‘Nigeria accounts for about 70% of the illegal small arms in West Africa’
There are indications that West Africa is conveniently situated for drug and illegal weapons’ trade between South America and Europe, and Nigeria accounts for about 70% of the illegal small arms in the sub-region.
These hints are contained in 20-pages report titled ‘CrimeJust: Fact Sheet Nigeria’ published by Civil Society Legislative Advocacy Centre (CISLAC) under the aegis of Criminal Justice project supported by the European Union (EU) implemented by the United Nations Office on Drugs and Crime (UNODC) in partnership with INTERPOL and Transparency International.
The report which aims at raising policy consciousness on the dreadful impacts of Organised Crime and enhancing the capacity of relevant authorities to effectively devise appropriate countermeasures reveals that Nigeria stands at the centre of a number of transnational crimes.
According to the report, the existing porous borders have not only paved ways for free flow of arms in and out of Nigeria but also contributed to increasing number of violent conflicts, constant human and drug trafficking which remain a challenge to authorities within and outside Nigeria.
The report observes that the broken political system, corrupt law enforcers and social environment are contributory challenges to many criminal activities as socially acceptable, thereby putting Nigeria at the epicentre of highly internationalised and organised crime. “The established linkage between the worst forms of criminality at an industrial scale and the political elite is widely observed and documented both in Nigeria and internationally.”
Narrating the networks in Organised Crime, the report traces drug trafficking and other serious crime to high public officials including the police and the army. “Political Exposed Persons and individuals within the Nigerian police and armed forces do not only assist criminal activities but also sometimes run illegal activities including drug and human trafficking and weapons smuggling.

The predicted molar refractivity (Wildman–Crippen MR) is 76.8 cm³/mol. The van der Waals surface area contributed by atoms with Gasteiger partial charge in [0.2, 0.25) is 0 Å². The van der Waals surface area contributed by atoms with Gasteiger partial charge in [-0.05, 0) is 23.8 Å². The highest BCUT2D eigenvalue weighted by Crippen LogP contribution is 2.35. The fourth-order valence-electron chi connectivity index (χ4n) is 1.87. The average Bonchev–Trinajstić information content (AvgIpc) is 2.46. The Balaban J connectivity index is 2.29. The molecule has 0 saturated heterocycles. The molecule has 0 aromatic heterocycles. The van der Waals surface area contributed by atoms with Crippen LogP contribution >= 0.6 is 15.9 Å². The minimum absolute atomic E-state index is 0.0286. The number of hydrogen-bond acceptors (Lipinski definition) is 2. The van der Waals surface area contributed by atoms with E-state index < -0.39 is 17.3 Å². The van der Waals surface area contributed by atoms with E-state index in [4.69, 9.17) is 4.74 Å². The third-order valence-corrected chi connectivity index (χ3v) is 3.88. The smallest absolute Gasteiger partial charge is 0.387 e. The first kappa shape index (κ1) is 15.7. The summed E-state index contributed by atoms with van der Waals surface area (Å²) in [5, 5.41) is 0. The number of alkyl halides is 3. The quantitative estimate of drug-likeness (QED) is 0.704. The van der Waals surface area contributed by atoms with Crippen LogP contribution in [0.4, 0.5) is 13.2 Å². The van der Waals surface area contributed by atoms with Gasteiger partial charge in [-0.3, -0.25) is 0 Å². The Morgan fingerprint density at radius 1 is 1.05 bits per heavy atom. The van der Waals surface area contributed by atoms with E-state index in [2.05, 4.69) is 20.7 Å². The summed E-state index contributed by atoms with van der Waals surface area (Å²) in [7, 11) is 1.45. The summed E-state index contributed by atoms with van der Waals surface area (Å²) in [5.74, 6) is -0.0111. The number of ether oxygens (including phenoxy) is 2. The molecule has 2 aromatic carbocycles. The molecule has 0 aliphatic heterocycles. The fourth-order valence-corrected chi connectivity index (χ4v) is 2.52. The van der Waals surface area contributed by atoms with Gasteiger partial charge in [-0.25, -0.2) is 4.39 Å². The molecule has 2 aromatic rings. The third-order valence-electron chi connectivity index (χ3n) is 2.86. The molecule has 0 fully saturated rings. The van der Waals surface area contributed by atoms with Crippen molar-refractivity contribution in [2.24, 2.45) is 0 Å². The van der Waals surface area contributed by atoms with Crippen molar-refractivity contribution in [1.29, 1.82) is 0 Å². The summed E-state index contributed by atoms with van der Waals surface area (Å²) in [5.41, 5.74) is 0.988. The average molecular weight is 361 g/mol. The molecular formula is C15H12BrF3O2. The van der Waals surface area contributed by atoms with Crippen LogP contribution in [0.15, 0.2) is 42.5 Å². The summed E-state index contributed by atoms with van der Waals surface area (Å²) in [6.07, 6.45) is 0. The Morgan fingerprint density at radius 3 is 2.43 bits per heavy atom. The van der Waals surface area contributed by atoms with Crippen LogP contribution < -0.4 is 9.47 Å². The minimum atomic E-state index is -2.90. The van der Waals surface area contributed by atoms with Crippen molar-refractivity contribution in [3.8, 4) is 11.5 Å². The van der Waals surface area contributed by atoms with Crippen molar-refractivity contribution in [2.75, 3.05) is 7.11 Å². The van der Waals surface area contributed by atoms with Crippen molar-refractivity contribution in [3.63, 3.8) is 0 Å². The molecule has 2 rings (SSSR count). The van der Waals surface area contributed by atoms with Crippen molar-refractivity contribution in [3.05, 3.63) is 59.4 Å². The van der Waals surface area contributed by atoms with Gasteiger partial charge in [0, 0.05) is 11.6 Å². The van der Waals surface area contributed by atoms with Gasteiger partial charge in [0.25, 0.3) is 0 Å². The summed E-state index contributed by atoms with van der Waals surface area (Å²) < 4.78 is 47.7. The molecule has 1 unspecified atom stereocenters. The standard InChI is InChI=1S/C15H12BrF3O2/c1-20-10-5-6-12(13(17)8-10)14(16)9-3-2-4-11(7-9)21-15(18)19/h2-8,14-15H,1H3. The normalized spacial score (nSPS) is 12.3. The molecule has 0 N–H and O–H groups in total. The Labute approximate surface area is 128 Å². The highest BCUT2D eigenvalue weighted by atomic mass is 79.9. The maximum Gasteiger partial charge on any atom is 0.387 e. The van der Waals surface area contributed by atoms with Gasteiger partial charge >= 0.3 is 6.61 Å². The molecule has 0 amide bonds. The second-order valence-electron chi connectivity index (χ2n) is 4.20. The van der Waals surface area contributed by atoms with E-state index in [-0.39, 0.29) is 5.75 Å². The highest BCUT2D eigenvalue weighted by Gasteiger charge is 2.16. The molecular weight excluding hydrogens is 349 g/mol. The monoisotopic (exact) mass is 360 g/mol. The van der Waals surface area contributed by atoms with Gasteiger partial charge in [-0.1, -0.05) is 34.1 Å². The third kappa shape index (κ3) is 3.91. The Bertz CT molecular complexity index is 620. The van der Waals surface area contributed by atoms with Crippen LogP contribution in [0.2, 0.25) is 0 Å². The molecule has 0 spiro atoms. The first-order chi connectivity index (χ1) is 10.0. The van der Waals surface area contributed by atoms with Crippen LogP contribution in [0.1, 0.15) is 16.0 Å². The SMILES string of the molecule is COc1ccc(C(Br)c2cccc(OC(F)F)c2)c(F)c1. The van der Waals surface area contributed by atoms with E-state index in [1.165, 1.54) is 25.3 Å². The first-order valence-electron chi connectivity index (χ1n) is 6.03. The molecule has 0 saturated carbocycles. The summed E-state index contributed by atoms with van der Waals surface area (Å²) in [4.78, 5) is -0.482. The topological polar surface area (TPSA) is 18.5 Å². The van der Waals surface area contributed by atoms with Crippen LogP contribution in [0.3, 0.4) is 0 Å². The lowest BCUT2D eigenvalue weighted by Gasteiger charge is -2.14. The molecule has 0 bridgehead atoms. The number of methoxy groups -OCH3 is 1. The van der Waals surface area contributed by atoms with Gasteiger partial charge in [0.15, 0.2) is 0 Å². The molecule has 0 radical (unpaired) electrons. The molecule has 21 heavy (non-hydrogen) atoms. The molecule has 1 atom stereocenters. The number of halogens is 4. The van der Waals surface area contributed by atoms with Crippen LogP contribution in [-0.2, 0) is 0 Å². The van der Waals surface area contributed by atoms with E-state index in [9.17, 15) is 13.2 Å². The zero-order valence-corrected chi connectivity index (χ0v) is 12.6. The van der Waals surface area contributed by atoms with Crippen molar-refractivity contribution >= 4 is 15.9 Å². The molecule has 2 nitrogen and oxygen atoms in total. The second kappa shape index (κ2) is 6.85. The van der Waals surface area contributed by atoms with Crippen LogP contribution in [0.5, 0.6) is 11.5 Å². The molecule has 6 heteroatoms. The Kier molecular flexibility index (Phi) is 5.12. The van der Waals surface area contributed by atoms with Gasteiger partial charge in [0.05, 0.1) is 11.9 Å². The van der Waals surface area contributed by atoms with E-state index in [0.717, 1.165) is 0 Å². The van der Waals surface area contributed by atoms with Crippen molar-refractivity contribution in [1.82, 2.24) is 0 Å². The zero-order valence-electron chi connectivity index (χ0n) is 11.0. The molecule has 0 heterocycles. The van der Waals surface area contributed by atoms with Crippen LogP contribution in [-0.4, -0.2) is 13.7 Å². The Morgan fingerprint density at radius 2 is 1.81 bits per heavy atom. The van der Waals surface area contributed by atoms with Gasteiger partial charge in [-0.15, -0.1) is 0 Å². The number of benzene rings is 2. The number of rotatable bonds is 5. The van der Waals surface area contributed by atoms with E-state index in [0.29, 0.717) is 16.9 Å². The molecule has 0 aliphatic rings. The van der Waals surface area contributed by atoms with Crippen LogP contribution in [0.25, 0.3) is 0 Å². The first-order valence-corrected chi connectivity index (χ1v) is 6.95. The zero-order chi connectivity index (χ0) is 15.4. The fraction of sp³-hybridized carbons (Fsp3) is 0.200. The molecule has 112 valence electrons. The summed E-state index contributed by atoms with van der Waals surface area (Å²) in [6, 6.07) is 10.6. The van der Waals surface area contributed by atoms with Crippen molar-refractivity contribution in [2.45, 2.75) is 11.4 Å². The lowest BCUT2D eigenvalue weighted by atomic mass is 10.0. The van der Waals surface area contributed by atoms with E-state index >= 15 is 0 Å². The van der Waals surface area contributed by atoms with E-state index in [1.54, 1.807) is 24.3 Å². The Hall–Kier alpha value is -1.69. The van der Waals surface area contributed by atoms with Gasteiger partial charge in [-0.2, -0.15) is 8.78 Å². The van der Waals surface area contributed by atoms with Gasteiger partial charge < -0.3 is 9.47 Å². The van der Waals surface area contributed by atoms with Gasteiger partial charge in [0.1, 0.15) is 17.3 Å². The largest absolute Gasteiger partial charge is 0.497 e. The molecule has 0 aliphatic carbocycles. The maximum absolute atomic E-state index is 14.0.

“Drug trafficking, money laundering, arms manufacturing and arms trafficking, human trafficking, advance fee fraud, armed robbery and commercial kidnapping, piracy, pipeline vandalism and cybercrime are forms of organised crime with significant Nigerian involvement nationally and internationally.
“Allegations of corruption, heavy-handedness, and politicization have dogged the Nigeria Police Force,” it recounted.
The report discloses that drug trafficking remains a thriving business and serious issue with a global dimension of Nigerian involvement, noting that networking Nigerian gangs operate from Brazil and other South American countries though Europe and South East Asia with no fewer than 30% of the foreigners arrested across Germany, Italy, Switzerland, and Portugal were from West Africa, mostly Nigeria.
On human trafficking related crime, the report explains that vast and porous borders have exacerbated human trafficking routes from Nigeria through North African countries in the Sahara via the Mediterranean Sea to Europe.
“These vast borders have proven to be very difficult to control. The porosity of Nigeria’s borders has serious security implications for the country.
“With the porosity of Nigeria’s border, the security of Nigeria is threatened by the flow of arms, criminals, terrorists, drugs and thriving illegal human trafficking operations.
“Law enforcement agencies and security services are poorly organised, ineffective and, frequently, too corrupt to control the influx of drugs and other transnational crime to enter and exit Nigeria,” the report noted.
As related to reporting of abuses by security establishment, the report observes that frequent verbal and physical threats and repeated crackdown on whistle-blowers, journalists and activists persistently obstruct accessibility to public information increasing public disillusion about meaningful participation in governance.
The report further bemoans rivalry and overlapping roles amongst the law enforcement agencies with resultant poor coordination in the fight against Organised Crime, stating that the lingering inability of the agencies to exchange information and data results in incomplete evidence from prosecution in complex cases of organised crime, and poor conviction rate.
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